The "Honourable Characteristic of Poetry":
Two Hundred Years of Lyrical Ballads
Marcy L. Tanter, Tarleton State University
It can be argued that Lyrical Ballads is the most significant book of poetry published in the last 200 years. The reason for this is that the poems and their authors have influenced the generations of poets who have flourished in their wake, even to the end of the 20th century. Wordsworth and Coleridge cannot have understood the full importance of their little book when they saw it pass from the hands of their publishers into the hands of the public. Each of the contributors in this volume in the Romantic Circles Praxis Series helps us to see how the poems have continued to be important and relevant, especially with respect to American writers and readers.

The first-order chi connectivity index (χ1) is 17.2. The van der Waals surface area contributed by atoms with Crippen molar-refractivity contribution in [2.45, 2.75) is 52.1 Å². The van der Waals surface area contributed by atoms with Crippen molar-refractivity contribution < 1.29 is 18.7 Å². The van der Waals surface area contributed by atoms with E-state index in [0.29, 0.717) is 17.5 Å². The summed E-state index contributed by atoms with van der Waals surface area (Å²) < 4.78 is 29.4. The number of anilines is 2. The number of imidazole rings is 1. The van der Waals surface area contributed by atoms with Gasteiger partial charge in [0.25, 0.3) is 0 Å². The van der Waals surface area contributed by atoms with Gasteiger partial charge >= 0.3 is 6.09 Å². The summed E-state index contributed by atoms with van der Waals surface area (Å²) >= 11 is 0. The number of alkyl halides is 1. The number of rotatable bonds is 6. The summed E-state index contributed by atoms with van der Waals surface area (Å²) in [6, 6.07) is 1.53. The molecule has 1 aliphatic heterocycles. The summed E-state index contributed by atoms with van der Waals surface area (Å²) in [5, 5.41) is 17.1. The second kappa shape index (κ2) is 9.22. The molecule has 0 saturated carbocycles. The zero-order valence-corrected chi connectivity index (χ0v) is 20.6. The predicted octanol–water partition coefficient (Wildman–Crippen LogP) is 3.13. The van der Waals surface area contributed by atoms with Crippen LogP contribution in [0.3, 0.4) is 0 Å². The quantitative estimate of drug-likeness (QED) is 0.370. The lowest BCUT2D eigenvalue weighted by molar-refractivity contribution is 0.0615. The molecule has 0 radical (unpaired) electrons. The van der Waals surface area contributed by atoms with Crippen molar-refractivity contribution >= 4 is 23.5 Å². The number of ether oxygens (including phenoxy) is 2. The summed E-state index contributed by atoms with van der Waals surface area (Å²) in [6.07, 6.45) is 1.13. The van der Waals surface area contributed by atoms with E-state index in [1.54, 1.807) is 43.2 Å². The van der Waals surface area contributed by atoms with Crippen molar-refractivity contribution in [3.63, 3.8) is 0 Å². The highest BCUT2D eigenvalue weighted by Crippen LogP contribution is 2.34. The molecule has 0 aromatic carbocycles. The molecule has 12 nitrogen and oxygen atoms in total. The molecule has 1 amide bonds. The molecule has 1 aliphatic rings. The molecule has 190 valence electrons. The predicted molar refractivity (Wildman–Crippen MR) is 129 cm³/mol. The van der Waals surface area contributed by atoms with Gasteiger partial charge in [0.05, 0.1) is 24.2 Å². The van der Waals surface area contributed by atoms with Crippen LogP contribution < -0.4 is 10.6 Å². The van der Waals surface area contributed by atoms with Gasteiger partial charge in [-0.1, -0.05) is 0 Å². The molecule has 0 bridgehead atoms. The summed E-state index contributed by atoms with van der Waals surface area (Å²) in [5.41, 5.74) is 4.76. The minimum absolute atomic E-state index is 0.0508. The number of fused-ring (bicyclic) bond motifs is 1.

Joel Pace alerts us to Wordsworth's influence on literary reform as related to Poe and Hawthorne and, interestingly, Dorothea Dix. Pace sees a direct correlation between the writers' responses to Wordsworth's lyrical ballads and their use of them "as a model for their own endeavors to bring about change...*." Pace begins his discussion by looking at Poe, who publicly expresses disdain for Wordsworth and objects to the moral lessons learned by Wordsworth's characters. In his own work, however, Poe's characters may experience lessons of morality, or the poet may create "architectural metaphor [s] for the mind" that resemble Wordsworth's studies of the mind. Hawthorne's stories also emulate Wordsworth's depictions "of the mind in a 'state of excitement'*." Hawthorne's Twice-Told Tales are a collection of folk-tales that include elements of reality in a manner similar to the types of tales Wordsworth creates in his ballads. Both Wordsworth and Hawthorne wanted to garner sympathy for the poor and Pace points out that several Unitarians also devised their stories for the same purpose. Dorothea Dix was one such humanitarian who was concerned with the mentally ill and was impressed with Wordsworth's interest in them, especially after she met him. Dix was inspired by Wordsworth and modeled an address to the Massachusetts House of Representatives in which she pled for changes in the state's legislation of laws pertaining to the impoverished mentally ill. According to Pace, this was her first victory in the political realm. As reformers of literary and social movements, it's not surprising that writers such as Poe, Hawthorne and Dix would be drawn to Wordsworth as a model for their work given their common interests.